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Ludwig van BEETHOVEN (1770-1827)
Great Conductors • Bruno Walter
Symphony No. 6 in F Major, Op. 68, Pastoral [38:59]
Leonore Overture No. 3, Op. 72a [13:07]
Fidelio Overture, Op. 72 [6:16]  
Coriolan Overture, Op. 62 [7:26]
The Creatures of Prometheus Overture, Op.43 [4:46]
Vienna Philharmonic Orchestra (Pastoral, Leonore No. 3); London Symphony Orchestra (Fidelio); BBC Symphony Orchestra (Coriolan); British Symphony Orchestra (Prometheus)/Bruno Walter
rec. 5 December 1936 Musikvereinsaal (Pastoral); 21 May 1936 Musikvereinsaal (Leonore No. 3); 12 September 1938,
Abbey Road (Fidelio); 21 May 1938, Abbey Road (Coriolan); 16 May 1930, Central Hall Westminster (Prometheus). ADD
NAXOS HISTORICAL 8.111032 [70:35]

Only a fool would presume to criticise Beethoven. When I say that there is a bit too much smiling benevolence in the outer movements of the Pastoral, and the work only really comes alive with the peasants' dance and the storm I hope readers will understand that this is very much a personal reaction to the kind of music I want to hear. All the same I do wonder if Beethoven's heart was really in it, especially perhaps the last movement, where he seems to be doing little more than going through the motions.
The sixth of Beethoven's symphonies is, of course, hugely popular, and many would cite it as their favourite amongst the nine. Bruno Walter's reputation leads one to suspect he would be particularly suited to the work, and so it turns out to be. This is the earliest of three commercial recordings he made of it, and I have not heard either of the others, which date respectively from the ’forties and ’sixties. He is on superb form here, as is the illustrious orchestra, and the performance is captured in sound which, whilst inevitably limited, is nonetheless perfectly acceptable. I do not subscribe to the view that period performances are almost bound to be finer than those available today, and in any case too often I find that execrable sound is enough to discourage me from listening to an otherwise convincing performance. This is not the case here. Indeed, despite a slight boominess in the bass the actual notes are easier to distinguish than in many a modern recording. I don't feel expert enough to comment on the work of engineer Mark Obert-Thorn, but congratulations do seem to be in order. At no point does the limited sound interfere with the considerable pleasure to be had from the performance.
Smiling benevolence – Beethoven's and Walter's – is indeed in evidence in the first two movements, but Walter was much more than that, particularly in the earlier part of his career. It is interesting to observe his control of pulse, for example, and to notice how often a crescendo – where greater tension is desired – is often accompanied by an immensely subtle, almost imperceptible acceleration in pulse. The overall tempo for the second movement is quite slow and I confess my attention wandered from time to time here, but then it usually does, I guiltily confess. The dance is splendidly done, with rousing, brassy horns long before the period performance movement. A pity, then, that they are placed quite far back in the sound picture. The storm, also, rises to a real fury.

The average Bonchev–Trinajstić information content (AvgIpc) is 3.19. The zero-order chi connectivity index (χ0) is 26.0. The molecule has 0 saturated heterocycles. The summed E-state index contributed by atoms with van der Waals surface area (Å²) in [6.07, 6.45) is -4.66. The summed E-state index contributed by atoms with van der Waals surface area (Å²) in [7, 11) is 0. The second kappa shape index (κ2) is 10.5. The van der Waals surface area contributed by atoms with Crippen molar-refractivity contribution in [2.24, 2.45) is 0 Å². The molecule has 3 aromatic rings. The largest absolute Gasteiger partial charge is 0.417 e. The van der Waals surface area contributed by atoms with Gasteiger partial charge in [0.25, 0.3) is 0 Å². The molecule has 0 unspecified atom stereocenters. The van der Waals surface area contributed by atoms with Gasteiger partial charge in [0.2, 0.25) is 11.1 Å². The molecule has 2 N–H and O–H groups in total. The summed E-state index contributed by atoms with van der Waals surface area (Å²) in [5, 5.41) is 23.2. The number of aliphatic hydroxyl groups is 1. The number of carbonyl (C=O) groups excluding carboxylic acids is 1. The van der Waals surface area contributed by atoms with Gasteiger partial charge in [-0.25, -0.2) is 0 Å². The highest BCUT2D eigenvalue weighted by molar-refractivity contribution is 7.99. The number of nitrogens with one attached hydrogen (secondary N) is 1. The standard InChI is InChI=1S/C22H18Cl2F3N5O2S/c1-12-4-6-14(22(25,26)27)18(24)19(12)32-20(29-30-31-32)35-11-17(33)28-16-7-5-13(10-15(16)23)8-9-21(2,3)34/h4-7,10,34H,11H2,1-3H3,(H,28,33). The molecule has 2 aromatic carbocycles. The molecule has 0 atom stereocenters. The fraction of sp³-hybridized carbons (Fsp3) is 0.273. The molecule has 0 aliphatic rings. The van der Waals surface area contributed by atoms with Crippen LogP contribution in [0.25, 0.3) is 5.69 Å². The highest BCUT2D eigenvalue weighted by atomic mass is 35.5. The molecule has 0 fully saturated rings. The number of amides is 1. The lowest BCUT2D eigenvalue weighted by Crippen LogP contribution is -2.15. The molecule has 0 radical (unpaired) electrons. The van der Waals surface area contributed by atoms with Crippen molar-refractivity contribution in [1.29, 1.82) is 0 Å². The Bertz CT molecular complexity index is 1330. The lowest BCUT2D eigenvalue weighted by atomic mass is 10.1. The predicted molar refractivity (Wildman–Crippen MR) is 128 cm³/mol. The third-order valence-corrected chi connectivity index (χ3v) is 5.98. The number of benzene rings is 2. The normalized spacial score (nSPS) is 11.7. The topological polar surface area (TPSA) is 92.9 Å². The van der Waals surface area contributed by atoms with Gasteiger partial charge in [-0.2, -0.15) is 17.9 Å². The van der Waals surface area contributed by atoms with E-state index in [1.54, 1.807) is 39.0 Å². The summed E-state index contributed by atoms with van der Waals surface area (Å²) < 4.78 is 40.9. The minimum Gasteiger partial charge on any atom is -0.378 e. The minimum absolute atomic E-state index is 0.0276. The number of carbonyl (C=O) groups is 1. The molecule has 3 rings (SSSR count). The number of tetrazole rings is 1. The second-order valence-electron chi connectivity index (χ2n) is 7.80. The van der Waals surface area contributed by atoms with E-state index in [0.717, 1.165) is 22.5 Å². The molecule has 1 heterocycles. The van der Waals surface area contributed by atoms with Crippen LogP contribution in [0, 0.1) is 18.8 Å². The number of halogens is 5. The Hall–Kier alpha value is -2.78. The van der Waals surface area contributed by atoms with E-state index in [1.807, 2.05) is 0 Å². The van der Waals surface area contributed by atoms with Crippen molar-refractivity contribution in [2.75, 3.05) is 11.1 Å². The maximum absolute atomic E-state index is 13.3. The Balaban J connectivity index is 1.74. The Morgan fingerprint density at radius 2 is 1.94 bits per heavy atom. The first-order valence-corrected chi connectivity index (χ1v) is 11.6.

The orchestra plays wonderfully well, with certain of the wind soloists earning particular praise. I was reminded, at the end of the second movement, that where I live in Southwest France, the cuckoo, without exception, sings a minor third, and not a major third as here. The first one that Delius heard, that famous spring, also sings a minor third, but perhaps that was a French cuckoo too.
Overall a fine, enlightening performance which it is a privilege to have on the shelves. Going back to the curiously mixed bunch of Pastorals already there I find that Klemperer with the Philharmonia in 1957 finds more sinew in the work, a view which better suits my own than does that of Bruno Walter. Klemperer's slow movement, even more relaxed in tempo than Walter's, seems more eventful, perhaps for the same reason. The present disc is superb value though and anyone remotely interested in Beethoven, Walter and the history of recording will want to acquire it.
The performance of the symphony is completed with four superb overtures. Fidelio is wonderfully dramatic and outstandingly well played by Adrian Boult's BBC Symphony Orchestra. Walter pushes on irresistibly in The Creatures of Prometheus – Klemperer adds three quarters of a minute to Walter's 4'46" – but the players of the British Symphony Orchestra are more than willing participants. The warmth and richness of the sound in the slow introduction merits a special mention. Coriolan is again dark and dramatic where required, but in the more lyrical passages Walter's control of tempo is masterly, knowing just when and how far to relax without losing the feeling of a basic, underlying pulse. The London Symphony Orchestra are on magnificent form, as are the incomparable Vienna Philharmonic once again, in a thrilling Leonora No. 3, with wonderfully atmospheric offstage trumpet, recorded earlier in the same year as the Pastoral.
William Hedley

see also reviews by John Quinn, Jonathan Woolf and David R Dunsmore


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